Astronomy:Perseus Cluster

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Short description: Galaxy cluster in the constellation Perseus
Perseus cluster
Central regions Perseus galaxy cluster.jpg
Chandra X-ray Observatory observations of the central regions of the Perseus galaxy cluster. Image is 284 arcsec across. RA 03h 19m 47.60s Dec +41° 30' 37.00" in Perseus. Observation dates: 13 pointings between August 8, 2002 and October 20, 2004. Color code: Energy (Red 0.3–1.2 keV, Green 1.2-2 keV, Blue 2–7 keV). Instrument: ACIS.
Credit: NASA/CXC/IoA/A.Fabian et al.
Observation data (Epoch J2000)
Right ascension 03hh 18m[1]
Declination+41° 30′[1]
Brightest memberNGC 1275
Number of galaxies>1000[1]
Richness class2[2]
Bautz–Morgan classificationII-III[2]
Redshift0.01790 (5 366 km/s)[1]
73.6 Mpc (240.05 Mly) h−10.705 [1]
X-ray flux9.1×1011 erg s−1 cm−2 (2–10 keV)[1]
Other designations
Abell 426,[1] NGC 1275 Cluster,[1] LGG 88
See also: Galaxy group, Galaxy cluster, List of galaxy groups and clusters

The Perseus cluster (Abell 426) is a cluster of galaxies in the constellation Perseus. It has a recession speed of 5,366 km/s and a diameter of 863′.[1] It is one of the most massive objects in the known universe, containing thousands of galaxies immersed in a vast cloud of multimillion-degree gas.

X-radiation from the cluster

The detection of X-ray emission from Per XR-1 occurred during an Aerobee rocket flight on March 1, 1970, the source may be associated with NGC 1275 (Per A, 3C 84), and was reported in 1971.[3] If the source is NGC 1275, Lx ~4 x 1045 ergs/s.[3] More detailed observations from Uhuru confirmed the earlier detection and associated the source with the Perseus cluster.[4] Per X-1 is the galaxy cluster at 4U 0316+41 designated the Perseus cluster, Abell 426, and NGC 1275.

The galaxy cluster is the brightest cluster in the sky when observed in the X-ray band.[5]

The cluster contains the radio source 3C 84 that is currently blowing bubbles of relativistic plasma into the core of the cluster. These are seen as holes in an X-ray image of the cluster, as they push away the X-ray emitting gas. They are known as radio bubbles, because they appear as emitters of radio waves due to the relativistic particles in the bubble. The galaxy NGC 1275 is located at the centre of the cluster, where the X-ray emission is brightest.

Perseus galaxy cluster's Cosmic music note

In 2003, a team of astronomers led by Dr. Andrew Fabian at Cambridge University discovered one of the deepest notes ever detected, after 53 hours of Chandra observations.[6] No human will actually hear the note, because its time period between oscillations is 9.6 million years, which is 57 octaves below the keys in the middle of a piano.[6] The sound waves appear to be generated by the inflation of bubbles of relativistic plasma by the central active galactic nucleus in NGC 1275. The bubbles are visible as ripples in the X-ray band since the X-ray brightness of the intracluster medium that fills the cluster is strongly dependent on the density of the plasma. In May 2022, NASA reported the sonification (converting astronomical data associated with pressure waves into sound) of the black hole at the center of the Perseus galaxy cluster.[7][8]

A similar case also happens in the nearby Virgo Cluster, generated by an even larger supermassive black hole in the galaxy Messier 87, also detected by Chandra. Like the former, no human will hear the note. The tone is variable, and even lower than those generated by NGC 1275, from 56 octaves below middle C on minor eruptions, to as low as 59 octaves below middle C on major eruptions.[9]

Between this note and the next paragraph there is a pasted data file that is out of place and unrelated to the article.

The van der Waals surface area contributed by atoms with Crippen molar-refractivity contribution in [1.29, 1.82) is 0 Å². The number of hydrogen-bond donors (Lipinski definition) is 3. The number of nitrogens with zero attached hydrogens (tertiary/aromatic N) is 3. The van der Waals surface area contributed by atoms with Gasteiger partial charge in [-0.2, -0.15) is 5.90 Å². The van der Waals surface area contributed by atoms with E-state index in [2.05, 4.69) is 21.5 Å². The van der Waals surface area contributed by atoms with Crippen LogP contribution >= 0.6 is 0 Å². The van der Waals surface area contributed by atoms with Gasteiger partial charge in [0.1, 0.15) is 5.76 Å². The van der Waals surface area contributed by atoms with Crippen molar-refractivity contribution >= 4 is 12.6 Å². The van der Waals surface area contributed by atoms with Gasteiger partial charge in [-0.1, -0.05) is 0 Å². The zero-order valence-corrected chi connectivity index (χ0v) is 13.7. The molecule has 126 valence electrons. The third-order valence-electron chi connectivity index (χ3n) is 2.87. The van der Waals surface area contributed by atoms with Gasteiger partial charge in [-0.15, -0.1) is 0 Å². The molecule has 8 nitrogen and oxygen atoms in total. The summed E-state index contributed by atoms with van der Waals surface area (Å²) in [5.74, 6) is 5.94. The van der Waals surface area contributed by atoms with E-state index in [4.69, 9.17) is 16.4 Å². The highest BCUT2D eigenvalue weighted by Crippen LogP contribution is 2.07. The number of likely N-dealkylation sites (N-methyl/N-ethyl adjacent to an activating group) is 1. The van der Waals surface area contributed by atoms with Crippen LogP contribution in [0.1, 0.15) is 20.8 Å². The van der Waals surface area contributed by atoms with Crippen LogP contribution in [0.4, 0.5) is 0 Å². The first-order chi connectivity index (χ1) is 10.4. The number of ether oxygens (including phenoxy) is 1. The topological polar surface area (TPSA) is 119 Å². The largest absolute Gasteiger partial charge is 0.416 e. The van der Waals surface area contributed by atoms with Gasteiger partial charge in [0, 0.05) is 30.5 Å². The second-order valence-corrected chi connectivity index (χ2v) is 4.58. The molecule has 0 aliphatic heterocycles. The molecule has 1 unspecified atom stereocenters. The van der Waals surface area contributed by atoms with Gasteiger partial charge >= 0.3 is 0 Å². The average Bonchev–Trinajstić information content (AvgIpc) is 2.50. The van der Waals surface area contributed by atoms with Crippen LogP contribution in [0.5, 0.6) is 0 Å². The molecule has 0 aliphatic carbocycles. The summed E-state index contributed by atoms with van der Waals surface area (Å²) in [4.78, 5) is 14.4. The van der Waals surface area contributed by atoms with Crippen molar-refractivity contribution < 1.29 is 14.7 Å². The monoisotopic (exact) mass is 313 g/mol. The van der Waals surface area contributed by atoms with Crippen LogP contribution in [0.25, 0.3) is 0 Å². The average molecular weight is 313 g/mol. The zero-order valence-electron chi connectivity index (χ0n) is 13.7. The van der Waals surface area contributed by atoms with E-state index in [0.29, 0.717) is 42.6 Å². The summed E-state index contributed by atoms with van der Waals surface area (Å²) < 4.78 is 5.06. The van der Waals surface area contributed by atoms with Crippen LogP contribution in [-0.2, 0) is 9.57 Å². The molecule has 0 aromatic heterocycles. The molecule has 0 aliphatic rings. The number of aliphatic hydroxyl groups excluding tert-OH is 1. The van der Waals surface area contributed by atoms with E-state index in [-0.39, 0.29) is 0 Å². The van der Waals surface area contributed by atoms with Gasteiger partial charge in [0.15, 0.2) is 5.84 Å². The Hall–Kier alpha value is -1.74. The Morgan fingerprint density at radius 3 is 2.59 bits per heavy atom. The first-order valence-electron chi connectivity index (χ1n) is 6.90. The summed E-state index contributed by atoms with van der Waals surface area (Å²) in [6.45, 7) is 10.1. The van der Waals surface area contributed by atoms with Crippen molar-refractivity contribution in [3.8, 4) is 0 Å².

Image gallery

See also


  1. 1.0 1.1 1.2 1.3 1.4 1.5 1.6 1.7 1.8 "NASA/IPAC Extragalactic Database". Results for Perseus Cluster. 
  2. 2.0 2.1 Abell, George O.; Corwin, Harold G., Jr.; Olowin, Ronald P. (May 1989). "A catalog of rich clusters of galaxies". Astrophysical Journal Supplement Series 70 (May 1989): 1–138. doi:10.1086/191333. ISSN 0067-0049. Bibcode1989ApJS...70....1A. 
  3. 3.0 3.1 Fritz G; Davidsen A; Meekins JF; Friedman H (Mar 1971). "Discovery of an X-ray source in Perseus". Astrophys. J. 164 (3): L81–5. doi:10.1086/180697. Bibcode1971ApJ...164L..81F. 
  4. Forman, W.; Kellogg, E.; Gursky, H.; Tananbaum, H.; Giacconi, R. (1972). "Observations of the Extended X-Ray Sources in the Perseus and Coma Clusters from UHURU". Astrophysical Journal. NASA/IPAC Extragalactic Database 178: 309–316. doi:10.1086/151791. Bibcode1972ApJ...178..309F. 
  5. Edge AC; Stewart GC; Fabian AC (1992). "Properties of cooling flows in a flux limited sample of clusters of galaxies". MNRAS 258: 177–188. doi:10.1093/mnras/258.1.177. Bibcode1992MNRAS.258..177E. 
  6. 6.0 6.1 Fabian, A.C.; Sanders, J.S.; Allen, S.W.; Crawford, C.S.; Iwasawa, K.; Johnstone, R.M.; Schmidt, R.W.; Taylor, G.B. (2003). "A Deep Chandra observation of the Perseus cluster: shocks and ripples". Monthly Notices of the Royal Astronomical Society 344 (3): L43–L47. doi:10.1046/j.1365-8711.2003.06902.x. Bibcode2003MNRAS.344L..43F. 
  7. Watzke, Megan; Porter, Molly; Mohon, Lee (4 May 2022). "New NASA Black Hole Sonifications with a Remix". NASA. Retrieved 11 May 2022. 
  8. Overbye, Dennis (7 May 2022). "Hear the Weird Sounds of a Black Hole Singing - As part of an effort to "sonify" the cosmos, researchers have converted the pressure waves from a black hole into an audible … something.". The New York Times. Retrieved 11 May 2022. 
  9. Roy, Steve; Watzke, Megan (October 2006). "Chandra Views Black Hole Musical: Epic But Off-Key". Chandra X-Ray Observatory (Harvard-Smithsonian Center for Astrophysics). Retrieved 20 February 2014. 

External links

Coordinates: Sky map 03h 19m 48.1s, +41° 30′ 42″